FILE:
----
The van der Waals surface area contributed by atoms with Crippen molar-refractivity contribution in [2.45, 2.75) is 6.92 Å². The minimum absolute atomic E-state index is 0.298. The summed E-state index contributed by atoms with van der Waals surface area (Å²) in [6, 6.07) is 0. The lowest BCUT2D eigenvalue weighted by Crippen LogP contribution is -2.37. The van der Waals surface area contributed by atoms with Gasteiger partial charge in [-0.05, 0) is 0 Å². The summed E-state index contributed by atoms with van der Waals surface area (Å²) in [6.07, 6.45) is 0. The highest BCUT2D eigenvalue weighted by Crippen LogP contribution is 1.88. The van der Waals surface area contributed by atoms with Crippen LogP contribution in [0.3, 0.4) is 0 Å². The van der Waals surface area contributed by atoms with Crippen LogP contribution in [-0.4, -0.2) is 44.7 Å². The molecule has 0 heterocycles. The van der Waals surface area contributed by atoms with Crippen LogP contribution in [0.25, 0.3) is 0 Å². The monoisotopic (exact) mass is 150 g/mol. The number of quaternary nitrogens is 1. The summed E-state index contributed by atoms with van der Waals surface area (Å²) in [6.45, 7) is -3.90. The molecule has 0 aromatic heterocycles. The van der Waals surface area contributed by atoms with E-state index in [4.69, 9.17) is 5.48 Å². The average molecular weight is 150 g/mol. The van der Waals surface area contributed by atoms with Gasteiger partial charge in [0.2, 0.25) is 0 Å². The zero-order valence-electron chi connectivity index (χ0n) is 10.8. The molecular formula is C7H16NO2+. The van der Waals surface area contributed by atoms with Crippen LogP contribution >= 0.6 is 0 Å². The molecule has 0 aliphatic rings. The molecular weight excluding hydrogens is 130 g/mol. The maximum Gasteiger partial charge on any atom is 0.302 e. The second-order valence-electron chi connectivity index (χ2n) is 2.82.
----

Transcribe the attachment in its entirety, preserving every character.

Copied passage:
The van der Waals surface area contributed by atoms with Crippen molar-refractivity contribution in [2.45, 2.75) is 6.92 Å². The minimum absolute atomic E-state index is 0.298. The summed E-state index contributed by atoms with van der Waals surface area (Å²) in [6, 6.07) is 0. The lowest BCUT2D eigenvalue weighted by Crippen LogP contribution is -2.37. The van der Waals surface area contributed by atoms with Gasteiger partial charge in [-0.05, 0) is 0 Å². The summed E-state index contributed by atoms with van der Waals surface area (Å²) in [6.07, 6.45) is 0. The highest BCUT2D eigenvalue weighted by Crippen LogP contribution is 1.88. The van der Waals surface area contributed by atoms with Crippen LogP contribution in [0.3, 0.4) is 0 Å². The van der Waals surface area contributed by atoms with Crippen LogP contribution in [-0.4, -0.2) is 44.7 Å². The molecule has 0 heterocycles. The van der Waals surface area contributed by atoms with Crippen LogP contribution in [0.25, 0.3) is 0 Å². The monoisotopic (exact) mass is 150 g/mol. The number of quaternary nitrogens is 1. The summed E-state index contributed by atoms with van der Waals surface area (Å²) in [6.45, 7) is -3.90. The molecule has 0 aromatic heterocycles. The van der Waals surface area contributed by atoms with E-state index in [4.69, 9.17) is 5.48 Å². The average molecular weight is 150 g/mol. The van der Waals surface area contributed by atoms with Gasteiger partial charge in [0.2, 0.25) is 0 Å². The zero-order valence-electron chi connectivity index (χ0n) is 10.8. The molecular formula is C7H16NO2+. The van der Waals surface area contributed by atoms with Crippen LogP contribution >= 0.6 is 0 Å². The molecule has 0 aliphatic rings. The molecular weight excluding hydrogens is 130 g/mol. The maximum Gasteiger partial charge on any atom is 0.302 e. The second-order valence-electron chi connectivity index (χ2n) is 2.82.